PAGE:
Asked why such a big deal for the disclosure of information which other European governments keep publishing every time they support the private sector, Fenech said: “First of all, the company receiving the grant would not want such information to be published. Secondly, everyone will come asking for help if we reveal the details, and this country cannot afford it. By revealing such information, other countries have brought the recession onto themselves.”
If the Maltese request for state aid measures were to be approved, they could be applied to support undertakings which are affected by the credit crunch resulting from the financial crisis, provided these firms were not already in difficulty on 1 July 2008.

State aid rules
Under the EC Treaty state aid rules, the European Commission adopted a temporary framework providing Member States with additional possibilities to tackle the effects of the credit squeeze on the real economy. The Framework forms part of the measures announced by the Commission in its 26 November European Economic Recovery Plan and was approved in record time following consultation with Member States. The Commission had considered that “due to the drying up of the lending market, even healthy companies may not be able to get the finance they need. This may seriously endanger their business”. The new framework therefore introduces a number of temporary measures to allow Member States to address the exceptional difficulties of companies to obtain finance. In particular, Member States will be able to grant without notification of individual cases subsidised loans, loan guarantees at a reduced premium, risk capital for SMEs and direct aids of up to €500,000. All measures are limited until the end of 2010 and subject to conditions. Based on Member States’ reports, the Commission will evaluate whether the measures should be maintained beyond 2010, depending on whether the crisis continues. The Framework will facilitate the tackling of the current difficulties in the economy First, to ensure sufficient bank lending to companies; second, to allow companies with liquidity problems due to the crisis to benefit from temporary relief through a limited grant; and third, to encourage companies to continue investing into a sustainable future, including the development of green products.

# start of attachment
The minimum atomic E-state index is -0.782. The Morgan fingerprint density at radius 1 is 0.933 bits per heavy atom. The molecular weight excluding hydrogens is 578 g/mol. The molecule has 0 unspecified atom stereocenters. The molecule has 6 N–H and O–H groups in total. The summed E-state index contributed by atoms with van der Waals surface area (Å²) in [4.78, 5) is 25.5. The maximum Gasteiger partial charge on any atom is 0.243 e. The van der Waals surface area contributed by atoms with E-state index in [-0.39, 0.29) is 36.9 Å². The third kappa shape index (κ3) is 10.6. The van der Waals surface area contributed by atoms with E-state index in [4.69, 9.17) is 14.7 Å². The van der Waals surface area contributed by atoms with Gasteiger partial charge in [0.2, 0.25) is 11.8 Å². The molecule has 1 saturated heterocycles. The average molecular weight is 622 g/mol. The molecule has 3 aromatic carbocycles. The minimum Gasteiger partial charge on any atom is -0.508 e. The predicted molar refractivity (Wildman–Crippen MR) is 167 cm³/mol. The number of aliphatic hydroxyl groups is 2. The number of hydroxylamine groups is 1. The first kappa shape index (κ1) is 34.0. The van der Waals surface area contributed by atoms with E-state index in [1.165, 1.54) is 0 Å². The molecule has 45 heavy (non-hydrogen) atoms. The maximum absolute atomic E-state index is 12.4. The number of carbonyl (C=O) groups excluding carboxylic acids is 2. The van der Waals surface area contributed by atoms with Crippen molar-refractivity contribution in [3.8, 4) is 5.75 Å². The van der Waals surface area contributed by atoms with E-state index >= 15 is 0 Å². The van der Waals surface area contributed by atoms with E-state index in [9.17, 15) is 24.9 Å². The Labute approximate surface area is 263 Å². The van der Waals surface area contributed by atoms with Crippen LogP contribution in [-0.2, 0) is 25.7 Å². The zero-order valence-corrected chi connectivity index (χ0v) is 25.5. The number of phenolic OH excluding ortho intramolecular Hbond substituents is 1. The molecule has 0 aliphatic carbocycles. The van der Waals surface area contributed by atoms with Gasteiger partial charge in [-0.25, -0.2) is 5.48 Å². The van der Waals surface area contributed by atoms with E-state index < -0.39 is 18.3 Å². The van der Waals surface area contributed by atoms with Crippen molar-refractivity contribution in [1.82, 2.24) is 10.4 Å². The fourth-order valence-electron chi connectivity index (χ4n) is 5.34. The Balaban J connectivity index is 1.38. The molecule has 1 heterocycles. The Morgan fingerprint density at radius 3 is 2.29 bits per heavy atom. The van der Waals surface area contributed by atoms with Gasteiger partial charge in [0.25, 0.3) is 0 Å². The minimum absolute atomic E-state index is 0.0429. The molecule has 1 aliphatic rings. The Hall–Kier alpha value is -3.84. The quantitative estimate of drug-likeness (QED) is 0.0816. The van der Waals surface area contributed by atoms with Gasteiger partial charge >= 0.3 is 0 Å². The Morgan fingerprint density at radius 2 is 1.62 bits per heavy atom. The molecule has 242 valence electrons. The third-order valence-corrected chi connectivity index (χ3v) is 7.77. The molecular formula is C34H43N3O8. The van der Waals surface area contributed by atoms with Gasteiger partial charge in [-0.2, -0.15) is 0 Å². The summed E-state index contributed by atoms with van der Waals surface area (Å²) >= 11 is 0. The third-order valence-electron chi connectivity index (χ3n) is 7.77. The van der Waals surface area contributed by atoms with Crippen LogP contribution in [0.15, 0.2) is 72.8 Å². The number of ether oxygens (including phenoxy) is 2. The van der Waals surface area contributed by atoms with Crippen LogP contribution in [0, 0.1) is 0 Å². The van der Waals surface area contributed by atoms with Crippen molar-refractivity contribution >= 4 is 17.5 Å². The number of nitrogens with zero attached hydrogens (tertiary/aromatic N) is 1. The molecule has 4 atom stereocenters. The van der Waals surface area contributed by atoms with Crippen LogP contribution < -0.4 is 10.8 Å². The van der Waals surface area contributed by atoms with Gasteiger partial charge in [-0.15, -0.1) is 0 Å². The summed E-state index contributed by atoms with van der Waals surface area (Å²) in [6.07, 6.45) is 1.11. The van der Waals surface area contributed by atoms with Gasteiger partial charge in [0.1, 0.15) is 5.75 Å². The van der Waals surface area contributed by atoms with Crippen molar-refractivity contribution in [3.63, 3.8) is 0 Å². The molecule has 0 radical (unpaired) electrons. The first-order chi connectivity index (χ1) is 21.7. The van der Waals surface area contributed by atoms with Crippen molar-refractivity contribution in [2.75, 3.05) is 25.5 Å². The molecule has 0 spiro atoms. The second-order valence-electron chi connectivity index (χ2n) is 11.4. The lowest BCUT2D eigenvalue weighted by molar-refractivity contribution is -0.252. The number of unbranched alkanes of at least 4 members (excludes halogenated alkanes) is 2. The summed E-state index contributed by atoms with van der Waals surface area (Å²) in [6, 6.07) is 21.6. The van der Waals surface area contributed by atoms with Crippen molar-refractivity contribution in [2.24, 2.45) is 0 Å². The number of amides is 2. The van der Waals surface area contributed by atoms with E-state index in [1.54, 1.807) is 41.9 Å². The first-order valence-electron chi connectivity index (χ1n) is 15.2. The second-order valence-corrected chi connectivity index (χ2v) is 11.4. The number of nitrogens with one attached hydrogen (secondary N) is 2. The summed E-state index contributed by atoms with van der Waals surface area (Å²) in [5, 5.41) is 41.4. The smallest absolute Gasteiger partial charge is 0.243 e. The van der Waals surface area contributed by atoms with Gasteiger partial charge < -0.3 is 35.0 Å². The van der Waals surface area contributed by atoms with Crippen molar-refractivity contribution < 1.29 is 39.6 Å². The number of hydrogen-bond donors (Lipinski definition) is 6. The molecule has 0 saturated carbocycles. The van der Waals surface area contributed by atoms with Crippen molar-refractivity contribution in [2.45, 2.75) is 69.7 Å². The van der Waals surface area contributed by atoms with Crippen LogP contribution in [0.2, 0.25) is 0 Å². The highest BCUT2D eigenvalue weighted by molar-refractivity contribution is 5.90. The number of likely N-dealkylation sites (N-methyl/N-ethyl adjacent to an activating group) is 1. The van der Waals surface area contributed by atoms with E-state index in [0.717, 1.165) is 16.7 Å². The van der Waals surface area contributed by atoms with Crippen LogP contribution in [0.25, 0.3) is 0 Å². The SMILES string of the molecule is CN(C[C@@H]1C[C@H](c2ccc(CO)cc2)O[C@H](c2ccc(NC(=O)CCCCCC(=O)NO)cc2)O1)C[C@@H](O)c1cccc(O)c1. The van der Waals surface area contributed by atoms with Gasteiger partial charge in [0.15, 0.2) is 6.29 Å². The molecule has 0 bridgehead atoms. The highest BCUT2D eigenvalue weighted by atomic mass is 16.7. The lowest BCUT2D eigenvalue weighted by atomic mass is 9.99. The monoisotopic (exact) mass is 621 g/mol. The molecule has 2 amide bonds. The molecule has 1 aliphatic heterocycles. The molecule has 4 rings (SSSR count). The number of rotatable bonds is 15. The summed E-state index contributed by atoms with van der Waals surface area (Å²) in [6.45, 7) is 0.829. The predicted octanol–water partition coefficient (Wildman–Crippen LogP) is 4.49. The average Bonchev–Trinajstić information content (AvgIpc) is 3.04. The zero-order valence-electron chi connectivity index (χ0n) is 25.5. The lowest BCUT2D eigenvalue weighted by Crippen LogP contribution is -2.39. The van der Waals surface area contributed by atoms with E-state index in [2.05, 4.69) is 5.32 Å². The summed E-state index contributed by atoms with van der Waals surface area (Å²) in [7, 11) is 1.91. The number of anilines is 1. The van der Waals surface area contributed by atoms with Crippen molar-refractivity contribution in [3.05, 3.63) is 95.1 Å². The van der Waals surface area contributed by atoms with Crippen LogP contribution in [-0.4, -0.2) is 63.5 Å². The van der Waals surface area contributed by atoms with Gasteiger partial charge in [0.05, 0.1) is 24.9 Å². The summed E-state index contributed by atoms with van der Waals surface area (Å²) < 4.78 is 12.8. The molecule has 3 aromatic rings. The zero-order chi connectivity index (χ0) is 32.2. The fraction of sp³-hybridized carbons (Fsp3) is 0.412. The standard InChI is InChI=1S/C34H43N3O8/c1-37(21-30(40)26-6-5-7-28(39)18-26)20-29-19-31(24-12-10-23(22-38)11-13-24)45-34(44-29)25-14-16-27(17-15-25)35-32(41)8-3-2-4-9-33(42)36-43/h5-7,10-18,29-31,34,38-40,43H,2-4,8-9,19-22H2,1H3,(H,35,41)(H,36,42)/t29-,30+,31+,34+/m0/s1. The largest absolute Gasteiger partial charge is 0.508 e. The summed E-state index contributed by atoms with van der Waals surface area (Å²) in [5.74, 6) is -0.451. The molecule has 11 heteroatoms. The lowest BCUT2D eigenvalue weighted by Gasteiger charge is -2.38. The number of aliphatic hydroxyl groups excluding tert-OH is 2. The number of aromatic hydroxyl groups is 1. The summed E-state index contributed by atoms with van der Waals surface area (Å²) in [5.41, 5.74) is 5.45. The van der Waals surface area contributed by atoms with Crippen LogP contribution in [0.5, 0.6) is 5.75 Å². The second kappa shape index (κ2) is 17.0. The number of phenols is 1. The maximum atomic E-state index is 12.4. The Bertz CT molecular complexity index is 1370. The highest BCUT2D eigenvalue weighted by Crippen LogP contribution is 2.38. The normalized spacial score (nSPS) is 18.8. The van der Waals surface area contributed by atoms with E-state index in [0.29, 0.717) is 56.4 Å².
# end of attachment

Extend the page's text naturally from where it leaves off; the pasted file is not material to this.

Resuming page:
In order to meet these objectives, Member States may grant, under certain conditions and until the end of 2010: a lump sum of aid up to €500,000 per company for the next two years, to relieve them from current difficulties; state guarantees for loans at a reduced premium; subsidised loans, in particular for the production of green products (meeting environmental protection standards early or going beyond such standards); risk capital aid up to € 2.5 million per SME per year (instead of the current €1.5 million) in cases where at least 30 per cent (instead of the current 50 per cent) of the investment cost comes from private investors.




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18 March 2009